Pretty much everything costs more now. I'm not just talking about inflation, I'm talking value.
Want to own a home? Well it's exponentially more expensive today than it was in the past. Pay for college? While it was possible to work summer jobs back in the '70s and '80s to pay for a year of tuition, that's not happening today.
It also doesn't help that property and income taxes are increasing, and if you want health insurance for you and your family — a portion of your salary's going to get deducted for that. In many cases, you're still going to front a percentage of the costs, which are insanely high compared to the rest of the civilized world. So what's the average person who doesn't happen to be rich do when they finally want to retire?
Apparently, according to this Politico article, you're expected to just work longer, instead of, you know, affecting laws to make sure that the top 1 percent doesn't horde even more of the wealth that they already control.
The gut reaction many people had to the article was a simple one:
analysis: No.— mattpotato (@mattpotato) June 7, 2018
People weren't buying the whole "suck it up" and "pull yourself up by your bootstraps" argument.
Probably because the bootstraps are exorbitantly overpriced and you need to finance a pair to own that incurs impossible interest rates designed to keep you in economic slavery forever.
Some people suspect a "baby boomer" wrote the article. You know, someone from a generation where working a single job (no side hustles required) was enough to purchase a home and have a spouse live at that home and take care of the kids.
I'm willing to bet a Boomer wrote this...— Alex Cunningham🌈🌹 (@A1exCunningham) June 7, 2018
Affirmative. 75 year old former Assistant Secretary to the Treasury. They just want someone else (millennials) to continue to fund their (boomers') poorly planned spending and retirement— Catriona (@CSARina88) June 7, 2018
The article had people responding with all sorts of dark jokes.
While others broke down what the writer's argument was, in its essence.
"everyone should change the way they're doing everything except for the idle rich"— mike (@MikeOdenthal) June 7, 2018
But then there those who started serving up facts — and it's that millennials, despite being ridiculously educated, knowledgeable, and skilled, are underpaid when compared to previous generations.
Never mind the fact that many basic tasks can be solved (and usually are) with computer automation. So you have people sitting around at jobs, who could be innovating, performing mindless tasks.
We live in an era of unparalleled automation for some reason combined with crazy redundancies (i.e. bullshit work). There is no need for millennials to work more. We should be working less. What needs to stop is the redistribution of wealth towards the already rich.— jenesaiswha (@jenesaiswha) June 7, 2018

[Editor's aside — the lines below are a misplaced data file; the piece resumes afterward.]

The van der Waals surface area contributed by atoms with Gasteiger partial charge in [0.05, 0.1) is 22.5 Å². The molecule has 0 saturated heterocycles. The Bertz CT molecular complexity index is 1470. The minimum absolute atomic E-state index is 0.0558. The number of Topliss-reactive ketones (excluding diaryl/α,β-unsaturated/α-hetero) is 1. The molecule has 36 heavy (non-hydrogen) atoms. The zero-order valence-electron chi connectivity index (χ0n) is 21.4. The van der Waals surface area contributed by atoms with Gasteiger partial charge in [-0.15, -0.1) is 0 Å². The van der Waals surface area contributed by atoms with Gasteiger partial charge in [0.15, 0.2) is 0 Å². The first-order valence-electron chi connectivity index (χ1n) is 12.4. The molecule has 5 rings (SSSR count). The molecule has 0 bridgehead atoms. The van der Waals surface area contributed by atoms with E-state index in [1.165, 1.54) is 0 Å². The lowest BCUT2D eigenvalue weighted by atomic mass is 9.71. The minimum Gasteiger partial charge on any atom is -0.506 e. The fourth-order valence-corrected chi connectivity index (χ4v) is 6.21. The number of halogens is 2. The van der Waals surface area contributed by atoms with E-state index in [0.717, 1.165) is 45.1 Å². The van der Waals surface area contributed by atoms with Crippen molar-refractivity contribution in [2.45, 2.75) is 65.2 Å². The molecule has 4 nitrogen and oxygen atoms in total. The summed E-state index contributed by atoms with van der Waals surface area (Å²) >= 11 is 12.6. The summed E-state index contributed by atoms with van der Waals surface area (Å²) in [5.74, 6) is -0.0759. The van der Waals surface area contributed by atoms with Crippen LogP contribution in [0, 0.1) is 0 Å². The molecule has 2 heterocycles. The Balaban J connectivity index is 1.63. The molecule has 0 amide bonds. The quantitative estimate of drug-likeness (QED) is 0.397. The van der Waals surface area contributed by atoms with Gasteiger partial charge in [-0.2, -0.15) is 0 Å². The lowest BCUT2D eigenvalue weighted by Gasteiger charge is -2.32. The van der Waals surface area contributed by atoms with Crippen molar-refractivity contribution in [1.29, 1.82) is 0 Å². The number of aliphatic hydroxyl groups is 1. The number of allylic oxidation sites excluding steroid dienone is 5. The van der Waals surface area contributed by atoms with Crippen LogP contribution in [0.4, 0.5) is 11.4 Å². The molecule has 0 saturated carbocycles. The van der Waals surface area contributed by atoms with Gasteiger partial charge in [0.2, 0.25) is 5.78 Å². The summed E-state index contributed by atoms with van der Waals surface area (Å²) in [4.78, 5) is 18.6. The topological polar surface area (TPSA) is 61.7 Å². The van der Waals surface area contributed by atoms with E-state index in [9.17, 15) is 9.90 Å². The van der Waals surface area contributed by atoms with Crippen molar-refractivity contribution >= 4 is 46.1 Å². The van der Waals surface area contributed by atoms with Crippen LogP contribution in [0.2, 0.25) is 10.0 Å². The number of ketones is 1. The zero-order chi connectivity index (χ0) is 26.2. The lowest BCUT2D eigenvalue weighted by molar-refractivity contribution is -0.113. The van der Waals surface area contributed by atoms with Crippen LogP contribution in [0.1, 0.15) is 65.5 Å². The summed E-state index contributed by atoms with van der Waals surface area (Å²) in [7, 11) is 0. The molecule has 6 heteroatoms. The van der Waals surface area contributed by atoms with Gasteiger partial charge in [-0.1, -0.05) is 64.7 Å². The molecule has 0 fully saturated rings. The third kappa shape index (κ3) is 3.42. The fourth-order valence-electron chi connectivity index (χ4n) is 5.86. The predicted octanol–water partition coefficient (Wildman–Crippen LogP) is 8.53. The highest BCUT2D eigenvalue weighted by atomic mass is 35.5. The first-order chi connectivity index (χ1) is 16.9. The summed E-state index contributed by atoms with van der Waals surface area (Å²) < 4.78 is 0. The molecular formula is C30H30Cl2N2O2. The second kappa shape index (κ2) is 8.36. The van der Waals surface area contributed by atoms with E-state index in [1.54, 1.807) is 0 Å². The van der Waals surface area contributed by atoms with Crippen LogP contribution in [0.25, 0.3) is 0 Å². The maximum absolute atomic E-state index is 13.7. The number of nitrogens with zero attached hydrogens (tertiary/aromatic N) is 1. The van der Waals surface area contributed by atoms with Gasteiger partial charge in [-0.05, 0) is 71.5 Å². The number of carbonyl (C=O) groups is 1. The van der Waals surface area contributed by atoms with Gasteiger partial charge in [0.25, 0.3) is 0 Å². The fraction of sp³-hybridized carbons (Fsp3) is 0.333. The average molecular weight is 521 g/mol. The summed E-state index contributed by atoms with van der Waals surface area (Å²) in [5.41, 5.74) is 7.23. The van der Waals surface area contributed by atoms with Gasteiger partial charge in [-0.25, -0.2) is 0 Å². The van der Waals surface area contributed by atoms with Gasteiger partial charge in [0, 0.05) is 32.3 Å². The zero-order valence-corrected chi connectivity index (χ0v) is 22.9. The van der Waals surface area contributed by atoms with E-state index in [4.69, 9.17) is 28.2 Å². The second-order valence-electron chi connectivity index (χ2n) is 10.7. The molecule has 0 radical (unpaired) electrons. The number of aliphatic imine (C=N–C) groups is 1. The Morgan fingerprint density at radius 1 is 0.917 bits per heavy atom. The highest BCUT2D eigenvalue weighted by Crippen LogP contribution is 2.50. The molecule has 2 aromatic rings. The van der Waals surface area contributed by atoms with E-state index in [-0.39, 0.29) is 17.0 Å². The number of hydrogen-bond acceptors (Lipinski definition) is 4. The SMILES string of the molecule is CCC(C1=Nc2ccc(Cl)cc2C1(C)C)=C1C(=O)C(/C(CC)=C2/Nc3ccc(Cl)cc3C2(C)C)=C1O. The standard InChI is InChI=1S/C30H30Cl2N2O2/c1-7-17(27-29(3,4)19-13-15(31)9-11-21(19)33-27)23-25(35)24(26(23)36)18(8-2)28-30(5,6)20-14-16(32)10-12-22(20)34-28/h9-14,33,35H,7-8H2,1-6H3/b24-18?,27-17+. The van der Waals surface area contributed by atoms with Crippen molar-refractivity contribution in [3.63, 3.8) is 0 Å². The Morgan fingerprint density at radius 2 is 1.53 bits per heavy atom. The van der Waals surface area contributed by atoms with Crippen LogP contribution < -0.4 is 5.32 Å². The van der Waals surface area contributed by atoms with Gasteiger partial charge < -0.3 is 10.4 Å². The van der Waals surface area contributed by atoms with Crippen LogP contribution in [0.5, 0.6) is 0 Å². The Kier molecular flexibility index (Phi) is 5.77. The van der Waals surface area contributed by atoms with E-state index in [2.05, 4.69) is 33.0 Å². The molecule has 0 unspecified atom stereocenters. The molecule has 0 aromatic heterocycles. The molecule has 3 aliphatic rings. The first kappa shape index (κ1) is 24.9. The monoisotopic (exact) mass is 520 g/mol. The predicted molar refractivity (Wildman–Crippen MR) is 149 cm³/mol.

The fact that it's "normal" for students to be tens, and in some instances, hundreds of thousands in dollars of debt for majors and professions that don't pay (adjusted for inflation) as much as they did a generation ago, is absolutely insane.
Here’s some analysis: millennials are the most educated, yet worst paid generation since 1980. The issue is not millennials — the issue is an economy in which stagnant wages and enormous student debt are being sold as a cruel new normal. It is not normal, and we must change it. https://t.co/z1wGZrQH6K— Our Revolution (@OurRevolution) June 7, 2018
Imagine the economic stimulus of the gov’t wiping out all student loan debt? It would cost approximately 2 times the annual defense spending, but then all that money would be injected into the economy in the form of consumer liquidity. How about a bailout for the people for once?— Tim Giles (@TimGiles01) June 7, 2018
It's enough to make people feel all sorts of hopeless.
I mean I've come across my fair share of defeatist millennials who don't hold themselves to the fire and hustle to go after their dreams. But for the ones who are, there's no question that the economic ads are stacked against them today.
Analysis: Corporations and the wealthy have hoarded the benefits of productivity gains for the last 3 decades so now Millennials should go fuck themselves and work until they die.— Mike Selhorn (@selhorn) June 7, 2018
And we're already seeing the effects of it now.
My mom is 68 and not retiring any time soon; I’m 51 working and sure I will croak at my desk. If we’re not wealthy, we’re all in the same boat.— "Scorch the Earth" Moxie (@ShesGotMoxieLMH) June 7, 2018
My own father is 65 years old and he's hustling now just to hold on to a property that his family has owned for decades.
But that's just the way things are now, I guess!